“Wait right there, young man! What do you think you are wearing?”
“Mom, Grandma got me this.”
“You think I am going to let you out of the house like that?”
“It’s clean. You just washed it. The other shirt is the stained one…”
“Where is the logo?”
“Mom, this is MUJI.”
“I got you a whole closet full of Louis Vuitton and you want to go out of the house in that and embarrass your father and mother after all we’ve done for you…”
Kids. They come out of the womb and immediately start killing your cool. They spit up and drool like they’ve never read a page from Emily Post. And the clothing…! I would rather give my BMW to charity than have my daughter wear Oshkosh B’gosh overalls.
The top tiers of Japanese society were starting to feel the very burn of inadequately class-identifying children’s apparel, and so media firm X-Knowledge has imported and localized the French children’s fashion magazine MilK. (I am not sure if you knew this, but all I’s in magazine titles must be lower-case — e.g., FRUiTS and CUTiE.) Maybe you can’t outfit your offspring in bespoke suits from Savile Row quite yet or don’t have the time to diamond-encrust your kindergardener’s randosel backpacks, but MilK Japon will give you tips on dressing your kids in APC, Paul & Joe, and Agnes B so they become one step closer in spirit to little beautiful blond children from the Continent.
MilK‘s founder Isis-Colombe Combréas writes the following mission statement on the website for the French publication:
MilK, because we all feel something in common: nostalgic for our childhood. And here we are, new parents with a mission: to pass on a genuine education that also helps children to develop a taste for beautiful things. This transient moment, we want to live it together, like a hedonistic transition where each moment is an occasion to be an aesthete. Milk takes us on a modern journey through the world of childhood. Both the photographs and illustrations reveal our desire to discover together the still unexplored world of children’s fashion. From family way of life to the latest children leisure activities, all the new spheres will be explored.“Kidding” is born…surfing on today’s wave…and it’s Milk’s raison d’être.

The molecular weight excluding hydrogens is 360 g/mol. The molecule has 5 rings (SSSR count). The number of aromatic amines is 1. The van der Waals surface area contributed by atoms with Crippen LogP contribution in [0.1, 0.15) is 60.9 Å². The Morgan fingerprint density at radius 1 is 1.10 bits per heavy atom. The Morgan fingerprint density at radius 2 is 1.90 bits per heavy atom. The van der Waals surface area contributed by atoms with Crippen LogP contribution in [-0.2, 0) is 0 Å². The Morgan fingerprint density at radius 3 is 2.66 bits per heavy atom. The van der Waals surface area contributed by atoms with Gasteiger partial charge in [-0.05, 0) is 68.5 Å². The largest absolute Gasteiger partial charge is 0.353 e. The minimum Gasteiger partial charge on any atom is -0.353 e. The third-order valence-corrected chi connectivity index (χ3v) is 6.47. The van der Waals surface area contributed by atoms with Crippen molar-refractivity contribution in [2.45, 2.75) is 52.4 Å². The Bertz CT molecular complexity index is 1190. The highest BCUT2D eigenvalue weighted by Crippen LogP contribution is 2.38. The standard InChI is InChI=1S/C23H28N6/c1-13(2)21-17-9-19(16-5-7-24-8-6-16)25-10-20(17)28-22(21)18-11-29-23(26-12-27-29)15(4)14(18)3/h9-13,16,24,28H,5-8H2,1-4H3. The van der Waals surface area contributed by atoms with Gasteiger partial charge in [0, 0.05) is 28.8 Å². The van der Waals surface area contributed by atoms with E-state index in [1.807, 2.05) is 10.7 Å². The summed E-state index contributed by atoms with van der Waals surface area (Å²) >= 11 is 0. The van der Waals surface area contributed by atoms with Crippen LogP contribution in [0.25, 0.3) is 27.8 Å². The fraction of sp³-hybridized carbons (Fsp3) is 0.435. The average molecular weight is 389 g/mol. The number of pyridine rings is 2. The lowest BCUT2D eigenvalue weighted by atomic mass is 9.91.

Parents automatically instill their own aesthetic values, class-biases, and fashion sense upon their children, but MilK provides greater source material for the successful transmission of the parental taste culture. The French MilK, however, seems to approach the “aesthete” in the classic anti-nouveau riche disposition where “taste” (a rare and natural gift from the gods) trumps vulgar demands for brand labels and conspicuous luxury. The latest issue’s featured stories are freak-folkers CocoRosie, American director Sofia Coppola, environmentalism, and traveling to Cancun, Barcelona, Palm Springs, and La Landelle.
The Japanese version’s cover, on the other hand, seems to advocate a totally different kind of aesthetic lifestyle for children:
• (The world has been eagerly awaiting) the debut of the Louis Vuitton kids Line
• 100 kids chairs
• An essay from supermodel Helena Christensen
• Cool “adult” T-shirts for your kids
• A silver egg has been born from Hermès
No real surprise here, but MilK Japon pretty much reads like every other catalog-esque, advertorial-filled consumer guide in Japan. The editors seem to retain a certain portion of the less-boldly consumerist aspects of the French sister publication, but product information dominates the cover and reveals the central appeal to target readers.
Even though I grew up in relatively non-urban college towns across the lower-portion of the United States, I am not going to claim that there was some kind of “pure” classless youth fashion code that we can look back on fondly as an age of innocence. I regularly wore Polo shirts without the slightest consideration that this had an impact on my placement within the schoolyard social structure. MilK‘s introduction of class and taste into the experience of childhood is not especially new, but is a sharp escalation of pre-existing behavior. Instead of pretending like we don’t outfit our kids in our own favorite brands and labels, MilK just clarifies the process so that producers and consumers can find themselves more easily.
Socioeconomic class was intentionally hidden in the post-War period, but this idea that taste-based distinction should begin in early childhood will make class much more obvious for a new generation of Japanese. Hopefully, however, the kids in LV and Hermès won’t have to go to school with the riff-raff whose parents don’t read MilK. Those dirty Pigpens wouldn’t appreciate their peers’ clothing nor understand the amazing capital accumulation of their parents anyway.